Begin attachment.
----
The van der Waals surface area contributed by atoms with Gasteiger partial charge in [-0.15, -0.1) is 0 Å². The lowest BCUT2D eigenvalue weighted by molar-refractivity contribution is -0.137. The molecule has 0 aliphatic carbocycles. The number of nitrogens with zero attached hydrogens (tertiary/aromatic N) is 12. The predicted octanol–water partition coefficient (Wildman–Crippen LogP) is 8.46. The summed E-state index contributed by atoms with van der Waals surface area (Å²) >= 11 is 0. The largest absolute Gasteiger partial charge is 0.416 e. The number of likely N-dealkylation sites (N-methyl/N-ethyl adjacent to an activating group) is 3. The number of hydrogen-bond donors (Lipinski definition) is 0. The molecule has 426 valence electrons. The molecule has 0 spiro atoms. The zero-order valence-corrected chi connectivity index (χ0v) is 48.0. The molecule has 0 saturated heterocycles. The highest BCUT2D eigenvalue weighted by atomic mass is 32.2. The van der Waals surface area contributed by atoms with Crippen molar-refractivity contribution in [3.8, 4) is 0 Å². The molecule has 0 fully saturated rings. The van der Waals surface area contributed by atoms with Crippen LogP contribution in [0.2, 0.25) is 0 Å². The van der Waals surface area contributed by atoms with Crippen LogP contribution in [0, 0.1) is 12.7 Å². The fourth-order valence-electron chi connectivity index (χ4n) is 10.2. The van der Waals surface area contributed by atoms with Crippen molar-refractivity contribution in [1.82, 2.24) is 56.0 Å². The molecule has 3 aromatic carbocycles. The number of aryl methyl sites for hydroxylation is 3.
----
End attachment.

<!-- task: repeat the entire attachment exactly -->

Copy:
The van der Waals surface area contributed by atoms with Gasteiger partial charge in [-0.15, -0.1) is 0 Å². The lowest BCUT2D eigenvalue weighted by molar-refractivity contribution is -0.137. The molecule has 0 aliphatic carbocycles. The number of nitrogens with zero attached hydrogens (tertiary/aromatic N) is 12. The predicted octanol–water partition coefficient (Wildman–Crippen LogP) is 8.46. The summed E-state index contributed by atoms with van der Waals surface area (Å²) >= 11 is 0. The largest absolute Gasteiger partial charge is 0.416 e. The number of likely N-dealkylation sites (N-methyl/N-ethyl adjacent to an activating group) is 3. The number of hydrogen-bond donors (Lipinski definition) is 0. The molecule has 426 valence electrons. The molecule has 0 spiro atoms. The zero-order valence-corrected chi connectivity index (χ0v) is 48.0. The molecule has 0 saturated heterocycles. The highest BCUT2D eigenvalue weighted by atomic mass is 32.2. The van der Waals surface area contributed by atoms with Crippen molar-refractivity contribution in [3.8, 4) is 0 Å². The molecule has 0 fully saturated rings. The van der Waals surface area contributed by atoms with Crippen LogP contribution in [0.2, 0.25) is 0 Å². The van der Waals surface area contributed by atoms with Crippen LogP contribution in [0, 0.1) is 12.7 Å². The fourth-order valence-electron chi connectivity index (χ4n) is 10.2. The van der Waals surface area contributed by atoms with Crippen molar-refractivity contribution in [1.82, 2.24) is 56.0 Å². The molecule has 3 aromatic carbocycles. The number of aryl methyl sites for hydroxylation is 3.